by Lynne Raughley
For almost 20 years, Martha Epperson had been in search of a family legacy, the evidence for a story she’d been hearing her entire life. She’d canvassed the Internet, written letters to corporations and individuals, and followed up on more than one promising lead that in the end fizzled out.
Finally, she asked a librarian.
A family's moment of fame
The artifact was a television ad produced in the 1960s by the oil company Texaco, one of a series highlighting service stations around the country, which featured Epperson’s grandfather Jerry Conner, owner of stations in Columbia, Missouri. The ad had included a glimpse at Conner’s family: his wife, his two grown daughters and their families, and his youngest daughter Candy—Epperson’s mother, back when she was in junior high.
Her mother spoke of the ad with both pride and embarrassment—a moment of fame, marred by the fact that she’d been shown holding a baton. “It was a total fabrication that she was a cheerleader and baton twirler,” she says. “My mother was so annoyed about that!”
But for Epperson the story was incomplete; no one had seen the ad since its regular airings on Huntley-Brinkley Report, NBC’s flagship Sunday evening news program, in the early 1960s.
Asking a librarian
Epperson’s search, until recently a sporadic effort shared by her brother and cousins, took on new urgency after a gathering of the extended family last August. “We decided to redouble our efforts one more time, to see if the ad was out there somewhere.”
That’s when Epperson, a doctoral candidate in the School of Education, approached Karen Downing, education librarian at U-M Library. Downing had supported Epperson’s research group in its examination of the professional development of public-school English teachers in Chile, Turkey, and Qatar. “Karen helped search for related published research, and to identify the publications that we should consider for our findings.” Epperson, recalling Downing’s resourcefulness as well as her kind patience, tentatively asked for help with a personal information need.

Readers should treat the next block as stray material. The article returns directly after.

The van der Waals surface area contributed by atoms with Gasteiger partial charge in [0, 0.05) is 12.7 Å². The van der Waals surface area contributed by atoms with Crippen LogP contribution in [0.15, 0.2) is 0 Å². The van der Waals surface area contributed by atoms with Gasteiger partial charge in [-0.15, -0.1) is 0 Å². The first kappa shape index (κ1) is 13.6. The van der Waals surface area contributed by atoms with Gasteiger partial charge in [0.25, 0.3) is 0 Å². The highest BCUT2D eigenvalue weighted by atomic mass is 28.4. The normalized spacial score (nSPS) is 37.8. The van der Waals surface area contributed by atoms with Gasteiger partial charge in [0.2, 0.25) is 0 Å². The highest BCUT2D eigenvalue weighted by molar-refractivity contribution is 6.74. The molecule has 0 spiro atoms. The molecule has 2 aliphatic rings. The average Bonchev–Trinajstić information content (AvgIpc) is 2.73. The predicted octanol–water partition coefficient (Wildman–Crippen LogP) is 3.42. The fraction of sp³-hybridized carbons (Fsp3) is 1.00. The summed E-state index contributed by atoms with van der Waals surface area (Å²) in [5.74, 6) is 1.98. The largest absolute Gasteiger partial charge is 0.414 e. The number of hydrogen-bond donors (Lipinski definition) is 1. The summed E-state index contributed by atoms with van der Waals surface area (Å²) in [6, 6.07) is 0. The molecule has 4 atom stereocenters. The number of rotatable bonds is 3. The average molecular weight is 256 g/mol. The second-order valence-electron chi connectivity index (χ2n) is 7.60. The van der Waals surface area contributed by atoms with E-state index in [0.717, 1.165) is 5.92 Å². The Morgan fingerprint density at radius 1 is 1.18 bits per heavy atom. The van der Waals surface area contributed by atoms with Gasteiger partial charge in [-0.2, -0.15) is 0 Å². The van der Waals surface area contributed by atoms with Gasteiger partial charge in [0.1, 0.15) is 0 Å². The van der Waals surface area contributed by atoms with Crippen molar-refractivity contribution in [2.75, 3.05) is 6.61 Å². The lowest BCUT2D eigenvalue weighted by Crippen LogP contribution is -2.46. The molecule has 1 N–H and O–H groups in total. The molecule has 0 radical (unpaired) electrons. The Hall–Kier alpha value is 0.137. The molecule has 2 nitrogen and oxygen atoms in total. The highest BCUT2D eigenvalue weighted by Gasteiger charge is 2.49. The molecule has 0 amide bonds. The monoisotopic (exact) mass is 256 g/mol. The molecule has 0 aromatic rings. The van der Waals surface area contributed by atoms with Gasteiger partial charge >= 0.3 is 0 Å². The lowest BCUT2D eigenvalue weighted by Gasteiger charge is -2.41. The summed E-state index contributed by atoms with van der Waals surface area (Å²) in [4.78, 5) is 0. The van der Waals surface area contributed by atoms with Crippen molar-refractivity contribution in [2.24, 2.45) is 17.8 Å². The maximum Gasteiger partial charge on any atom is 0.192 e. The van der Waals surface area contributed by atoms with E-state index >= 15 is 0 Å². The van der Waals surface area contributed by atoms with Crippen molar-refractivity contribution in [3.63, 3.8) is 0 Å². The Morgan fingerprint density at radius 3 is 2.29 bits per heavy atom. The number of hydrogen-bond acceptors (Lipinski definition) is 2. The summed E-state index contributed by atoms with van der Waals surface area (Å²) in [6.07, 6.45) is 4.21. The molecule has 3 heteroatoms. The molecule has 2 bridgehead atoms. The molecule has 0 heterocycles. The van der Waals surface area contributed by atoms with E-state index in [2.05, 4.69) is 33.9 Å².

Like most librarians, Downing couldn’t resist a good discovery challenge. She pursued a few dead ends before she herself asked a librarian (her colleague Alexa Pearce). With Pearce’s help, she was able to point Epperson to an archive of television and advertising created by Duke University Libraries, and available to all via the Internet Archive.
A story comes to life
Epperson found the ad, as it happened, the day before her mother’s birthday; but she saved it until Christmas, offering it as the day’s final gift to her mother. The family, gathered at Epperson’s brother’s house, watched together this moment of captured family history, baton and all, the story now complete.
Now Epperson’s mother keeps a link to the video on her phone, so she can watch and share it whenever she pleases.